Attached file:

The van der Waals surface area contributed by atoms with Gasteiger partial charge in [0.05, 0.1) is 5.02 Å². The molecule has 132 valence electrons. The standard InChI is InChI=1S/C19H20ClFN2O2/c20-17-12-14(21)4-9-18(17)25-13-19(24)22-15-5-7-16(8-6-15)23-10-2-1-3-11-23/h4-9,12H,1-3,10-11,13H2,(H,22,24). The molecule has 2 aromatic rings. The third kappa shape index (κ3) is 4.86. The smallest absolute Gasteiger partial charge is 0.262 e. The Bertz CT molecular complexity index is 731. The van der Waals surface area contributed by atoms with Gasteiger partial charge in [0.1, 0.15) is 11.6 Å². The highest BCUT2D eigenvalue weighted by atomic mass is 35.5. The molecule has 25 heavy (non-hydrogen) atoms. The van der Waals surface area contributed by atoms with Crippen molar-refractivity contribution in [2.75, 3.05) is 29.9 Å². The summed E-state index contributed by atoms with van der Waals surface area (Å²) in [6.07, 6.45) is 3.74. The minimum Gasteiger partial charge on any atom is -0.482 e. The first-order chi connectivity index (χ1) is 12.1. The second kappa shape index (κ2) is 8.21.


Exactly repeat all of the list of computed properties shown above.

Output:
The van der Waals surface area contributed by atoms with Gasteiger partial charge in [0.05, 0.1) is 5.02 Å². The molecule has 132 valence electrons. The standard InChI is InChI=1S/C19H20ClFN2O2/c20-17-12-14(21)4-9-18(17)25-13-19(24)22-15-5-7-16(8-6-15)23-10-2-1-3-11-23/h4-9,12H,1-3,10-11,13H2,(H,22,24). The molecule has 2 aromatic rings. The third kappa shape index (κ3) is 4.86. The smallest absolute Gasteiger partial charge is 0.262 e. The Bertz CT molecular complexity index is 731. The van der Waals surface area contributed by atoms with Gasteiger partial charge in [0.1, 0.15) is 11.6 Å². The highest BCUT2D eigenvalue weighted by atomic mass is 35.5. The molecule has 25 heavy (non-hydrogen) atoms. The van der Waals surface area contributed by atoms with Crippen molar-refractivity contribution in [2.75, 3.05) is 29.9 Å². The summed E-state index contributed by atoms with van der Waals surface area (Å²) in [6.07, 6.45) is 3.74. The minimum Gasteiger partial charge on any atom is -0.482 e. The first-order chi connectivity index (χ1) is 12.1. The second kappa shape index (κ2) is 8.21.